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Editor’s Note

“Iconic & Enduring...”

Zinn’s iconic alternate history is an enduring look into the people, rather than the politics, that shaped the current American landscape.
Scribd Editor

Since its original landmark publication in 1980, A People's History of the United States has been chronicling American history from the bottom up, throwing out the official version of history taught in schools–with its emphasis on great men in high places–to focus on the street, the home, and the workplace.

Known for its lively, clear prose as well as its scholarly research, A People's History is the only volume to tell America's story from the point of view of–and in the words of–America's women, factory workers, African Americans, Native Americans, working poor, and immigrant laborers. As historian Howard Zinn shows, many of our country's greatest battles–for a fair wage, an eight-hour workday, child-labor laws, health and safety standards, universal suffrage, women's rights, racial equality–were carried out at the grassroots level, against bloody resistance. Covering Christopher Columbus's arrival through the 2000 Election and the "war on terrorism," A People's History of the United States, which was nominated for the American Book Award in 1981 and has sold more than one million copies, features insightful analysis of the most important events in our history.

This new edition contains two new chapters covering the Clinton presidency, the 2000 Election, and the "war on terrorism," continuing Zinn's important contribution to a complete and balanced understanding of American history.

Topics: Race Relations, Presidents, Slavery, Colonialism, United States of America, Early America, Politics, American History, Social Change, Civil and Political Rights, Activism, Indigenous Peoples, War, American Revolution, American Government, Working Class, Immigration, Native Americans, Democracy, American Civil War, Social Class, Founding Fathers, Capitalism, American Foreign Policy, Social Studies, Inequality, The Supreme Court, Civil Rights Movement, 20th Century, and Panoramic

Published: HarperCollins on
ISBN: 9780061989834
List price: $13.99
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Leftist drivel.more
Everyone who cares about where we are going should read this book. If you don't care, continue to bury your head in the sand. more
Changed everything.more
Read all 55 reviews


Leftist drivel.more
Everyone who cares about where we are going should read this book. If you don't care, continue to bury your head in the sand. more
Changed everything.more
I admire Zinn for having the courage, as an historian, to allow his work to reflect the changes he experienced in moral perspective after serving in World War II. He has given interviews in which he discusses the difference between killing from a remote distance and then seeing the brutality and suffering that is war. His work, and A People's History is a great example, tries to help us understand a similar problem in perspective: the difference between history writ large, the hagiographies of "great men," and the history of important voices and movements that have been omitted and for the most part dismissed.more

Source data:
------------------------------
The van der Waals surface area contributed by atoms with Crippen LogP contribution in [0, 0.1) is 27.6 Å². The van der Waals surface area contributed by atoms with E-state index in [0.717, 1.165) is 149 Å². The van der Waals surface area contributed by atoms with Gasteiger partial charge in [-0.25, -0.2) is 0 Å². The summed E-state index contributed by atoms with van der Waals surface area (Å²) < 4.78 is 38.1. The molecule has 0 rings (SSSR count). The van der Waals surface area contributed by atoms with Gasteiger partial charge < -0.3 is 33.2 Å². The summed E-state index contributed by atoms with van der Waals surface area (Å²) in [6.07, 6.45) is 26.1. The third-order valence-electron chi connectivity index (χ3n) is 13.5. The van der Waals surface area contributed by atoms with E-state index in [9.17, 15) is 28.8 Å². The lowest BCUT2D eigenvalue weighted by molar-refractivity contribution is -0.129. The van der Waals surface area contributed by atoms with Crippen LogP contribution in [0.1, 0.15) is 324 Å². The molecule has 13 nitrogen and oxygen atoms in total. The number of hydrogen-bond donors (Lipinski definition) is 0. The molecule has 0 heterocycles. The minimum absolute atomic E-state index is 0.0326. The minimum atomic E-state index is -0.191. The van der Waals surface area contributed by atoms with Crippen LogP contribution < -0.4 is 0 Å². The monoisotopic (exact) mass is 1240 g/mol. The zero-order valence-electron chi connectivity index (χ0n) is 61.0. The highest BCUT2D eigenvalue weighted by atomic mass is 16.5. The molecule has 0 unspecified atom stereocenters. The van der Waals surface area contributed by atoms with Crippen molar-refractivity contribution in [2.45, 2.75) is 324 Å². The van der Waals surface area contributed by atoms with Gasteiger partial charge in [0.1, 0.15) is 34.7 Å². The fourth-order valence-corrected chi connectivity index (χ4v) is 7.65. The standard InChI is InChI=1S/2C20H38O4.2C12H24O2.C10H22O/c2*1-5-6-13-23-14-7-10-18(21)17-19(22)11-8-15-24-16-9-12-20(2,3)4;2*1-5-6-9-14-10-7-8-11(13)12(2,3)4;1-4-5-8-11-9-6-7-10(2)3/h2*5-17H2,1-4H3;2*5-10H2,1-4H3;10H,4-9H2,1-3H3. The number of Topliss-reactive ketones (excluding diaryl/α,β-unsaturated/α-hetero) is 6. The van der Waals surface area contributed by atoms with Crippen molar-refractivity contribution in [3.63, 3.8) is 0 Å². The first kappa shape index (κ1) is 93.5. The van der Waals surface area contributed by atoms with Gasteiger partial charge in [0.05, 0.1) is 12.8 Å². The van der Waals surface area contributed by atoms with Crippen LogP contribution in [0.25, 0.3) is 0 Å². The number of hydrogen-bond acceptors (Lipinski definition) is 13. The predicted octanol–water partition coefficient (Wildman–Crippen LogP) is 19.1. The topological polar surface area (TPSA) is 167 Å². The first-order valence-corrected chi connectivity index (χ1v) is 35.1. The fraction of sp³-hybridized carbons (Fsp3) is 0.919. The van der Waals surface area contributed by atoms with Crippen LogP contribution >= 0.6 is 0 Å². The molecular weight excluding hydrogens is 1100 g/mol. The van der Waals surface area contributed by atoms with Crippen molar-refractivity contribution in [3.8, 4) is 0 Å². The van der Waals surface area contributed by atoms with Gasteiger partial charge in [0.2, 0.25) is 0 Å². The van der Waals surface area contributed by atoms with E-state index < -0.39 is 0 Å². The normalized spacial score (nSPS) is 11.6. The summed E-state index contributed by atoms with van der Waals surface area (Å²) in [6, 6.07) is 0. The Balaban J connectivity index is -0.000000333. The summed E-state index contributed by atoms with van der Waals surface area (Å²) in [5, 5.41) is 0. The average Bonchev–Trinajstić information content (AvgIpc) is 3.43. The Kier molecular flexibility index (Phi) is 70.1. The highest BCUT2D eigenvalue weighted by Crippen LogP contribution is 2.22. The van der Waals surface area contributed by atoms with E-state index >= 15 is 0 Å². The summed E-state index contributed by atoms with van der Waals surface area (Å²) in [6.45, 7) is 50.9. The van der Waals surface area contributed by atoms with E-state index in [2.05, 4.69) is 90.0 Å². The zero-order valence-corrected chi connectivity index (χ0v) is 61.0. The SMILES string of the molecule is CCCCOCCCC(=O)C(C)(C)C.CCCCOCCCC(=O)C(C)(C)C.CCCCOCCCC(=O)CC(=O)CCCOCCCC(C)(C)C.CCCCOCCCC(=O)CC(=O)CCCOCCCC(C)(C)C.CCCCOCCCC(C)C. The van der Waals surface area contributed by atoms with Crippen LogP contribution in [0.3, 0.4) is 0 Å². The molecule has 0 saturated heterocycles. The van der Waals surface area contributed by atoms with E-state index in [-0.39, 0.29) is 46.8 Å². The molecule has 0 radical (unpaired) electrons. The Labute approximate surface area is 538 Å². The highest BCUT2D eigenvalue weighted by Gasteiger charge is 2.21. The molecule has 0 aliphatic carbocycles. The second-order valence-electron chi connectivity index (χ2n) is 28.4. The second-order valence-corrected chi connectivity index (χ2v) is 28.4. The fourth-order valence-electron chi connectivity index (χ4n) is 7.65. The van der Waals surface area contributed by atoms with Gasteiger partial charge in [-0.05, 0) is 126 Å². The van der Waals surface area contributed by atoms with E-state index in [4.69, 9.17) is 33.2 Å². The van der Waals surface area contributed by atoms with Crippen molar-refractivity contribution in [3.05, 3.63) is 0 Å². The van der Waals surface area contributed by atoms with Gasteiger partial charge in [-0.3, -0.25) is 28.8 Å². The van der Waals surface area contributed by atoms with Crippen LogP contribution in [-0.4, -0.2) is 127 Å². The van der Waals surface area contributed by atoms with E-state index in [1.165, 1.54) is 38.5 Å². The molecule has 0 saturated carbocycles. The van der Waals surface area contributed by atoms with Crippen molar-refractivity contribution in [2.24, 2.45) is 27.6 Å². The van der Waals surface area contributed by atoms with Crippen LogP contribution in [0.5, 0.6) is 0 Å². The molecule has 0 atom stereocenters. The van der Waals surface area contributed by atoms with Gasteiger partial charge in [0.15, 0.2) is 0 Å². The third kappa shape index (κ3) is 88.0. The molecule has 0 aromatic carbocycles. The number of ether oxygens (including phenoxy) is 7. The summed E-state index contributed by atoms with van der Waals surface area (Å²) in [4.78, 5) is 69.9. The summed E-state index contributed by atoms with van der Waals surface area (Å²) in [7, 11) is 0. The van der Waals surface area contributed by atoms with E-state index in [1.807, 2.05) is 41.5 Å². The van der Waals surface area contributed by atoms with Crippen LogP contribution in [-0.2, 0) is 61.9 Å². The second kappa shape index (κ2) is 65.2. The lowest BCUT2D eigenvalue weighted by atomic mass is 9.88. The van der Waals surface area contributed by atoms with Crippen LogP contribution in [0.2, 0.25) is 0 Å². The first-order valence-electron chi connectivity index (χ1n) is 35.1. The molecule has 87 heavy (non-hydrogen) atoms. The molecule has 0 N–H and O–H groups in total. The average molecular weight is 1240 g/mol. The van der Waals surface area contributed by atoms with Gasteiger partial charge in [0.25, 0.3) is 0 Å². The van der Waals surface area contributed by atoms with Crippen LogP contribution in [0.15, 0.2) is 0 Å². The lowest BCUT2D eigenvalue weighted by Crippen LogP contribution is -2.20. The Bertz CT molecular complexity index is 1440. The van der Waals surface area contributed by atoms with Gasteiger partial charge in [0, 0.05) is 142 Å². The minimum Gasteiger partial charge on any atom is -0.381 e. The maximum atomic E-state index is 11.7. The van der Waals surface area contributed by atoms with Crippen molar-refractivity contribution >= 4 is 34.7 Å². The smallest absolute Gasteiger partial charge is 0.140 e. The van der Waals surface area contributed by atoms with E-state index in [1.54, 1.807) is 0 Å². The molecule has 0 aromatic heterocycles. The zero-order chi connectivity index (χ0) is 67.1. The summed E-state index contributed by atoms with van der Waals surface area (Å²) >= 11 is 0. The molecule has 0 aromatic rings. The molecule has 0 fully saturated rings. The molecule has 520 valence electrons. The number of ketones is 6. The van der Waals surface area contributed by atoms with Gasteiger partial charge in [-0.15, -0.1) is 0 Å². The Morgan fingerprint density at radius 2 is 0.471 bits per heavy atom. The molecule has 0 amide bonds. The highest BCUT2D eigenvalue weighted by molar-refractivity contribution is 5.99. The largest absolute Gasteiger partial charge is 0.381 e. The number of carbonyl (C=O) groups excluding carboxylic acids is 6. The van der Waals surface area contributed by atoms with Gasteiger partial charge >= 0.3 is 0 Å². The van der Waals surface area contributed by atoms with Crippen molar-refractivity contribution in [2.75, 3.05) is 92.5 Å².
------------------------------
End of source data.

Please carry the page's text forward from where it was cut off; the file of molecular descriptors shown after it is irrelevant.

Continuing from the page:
This is a monumental volume, and a crucial contribution to the telling of American history. Zinn affirms, both at the outset and the conclusion of the book, that he has no interest in providing an objective analysis of American history. He is not trying to critically evaluate the arguments of opposing viewpoints, and he makes little room for their own words. While I have some critical things to say on this point below, by and large, it is the real strength of the book.Zinn is primarily interested in telling the stories of oppression and resistance that have been lost in American history. These stories are essential reading for any American citizen. One reason for this is that Zinn largely lets people tell their own story, in their own words. Even if one were ultimately to argue that these views are not representative of the conditions or views of most Americans, it is vital to recognize the form and content of dissent to views we take for granted today. If we do not recognize that dissent, it becomes all too easy to see our own assumptions as self-evident truths, rather than claims which were subject to debate, and perhaps ought to be again.I admire Zinn's explicit statement of his own bias. If he were offering an argument for a comprehensive take on American history (e.g., for the view that he clearly holds, which is that the primary driver of many of the major developments in American history is the economic success of the upper classes), this bias would be a hindrance. We would not have much reason to take the argument seriously if it did not engage with its critics. Zinn's aim, however, is something different. I don't see him as offering that argument. I see him as giving voice to a whole swath of Americans long ignored. His bias is in his selection of voices to cover, and the omissions that are a consequence of these selections. By being explicit about this, he takes the reader's intelligence seriously. Any student of American history has a plethora of other sources taking opposing views, and Zinn provides us with a new set of story and data, and asks us to integrate the stories he tells with the story we have long taken as standard.I was particularly struck by a passage on the Founding Fathers, who are widely regarded with a heroic lens. Look back on their failures, particularly with regard to slavery, we might be tempted to say: "true, but it's part of the culture, and they can hardly be blamed for failing to throw off all of those cultural influences." To this, Zinn writes:"Reformers and radicals, looking discontentedly at history, are often accused of expecting too much from a past political epoch - and sometimes they do. But the point of noting those outside the arc of human rights in the Declaration is not, centuries late and pointlessly, to lay impossible moral burdens on that time. It is to try to understand the way in which the declaration functioned to mobilize certain groups of Americans, ignoring others." (73)It is tempting to read Zinn's book as a moral indictment. While there is some of that going on, it is clear that Zinn's foremost aim is to bring out the systematic ways in which certain groups and certain views have been marginalized and oppressed in American history. We do not need to read him as someone out to "get" certain historical figures. Instead, his aim, which he successfully achieves, is to show that the historical events we have long understood in one light have another side to them, and that other side is integral to understanding the history of oppression and marginalization in American history.The book is at is strongest when giving the oppressed space to tell their own stories. Indeed, the weakest chapters of the book are the two added chapters on the Clinton Presidency and the War on Terror, as those chapters are primarily composed of Zinn himself telling us about the effect of the Clinton and Bush presidencies on the people. While the focus on neglected voices is the greatest strength of the book, it also means that the book does not provide a great deal of integrative or reflective work. For example, Zinn asks an important question: how does a political-economic system perpetuate itself through the generations? Zinn generally is suspicious of the idea (rightly so) that economic motives only work through conscious decision making. But that leaves unanswered the really interesting question - how are they perpetuated? How are the bounds of discourse fixed, and how are they maintained by politicians, journalists and academics? That said, answering this question would take the book more in a different direction. While it is disappointing to this reader that we do not have the space to pursue these interesting questions, the book is stronger for it. Anyone with an interest in American history should know the voices of dissent in that history, whatever one's ultimate political viewpoint on that dissent. Zinn's book is an essential contribution to that aim.more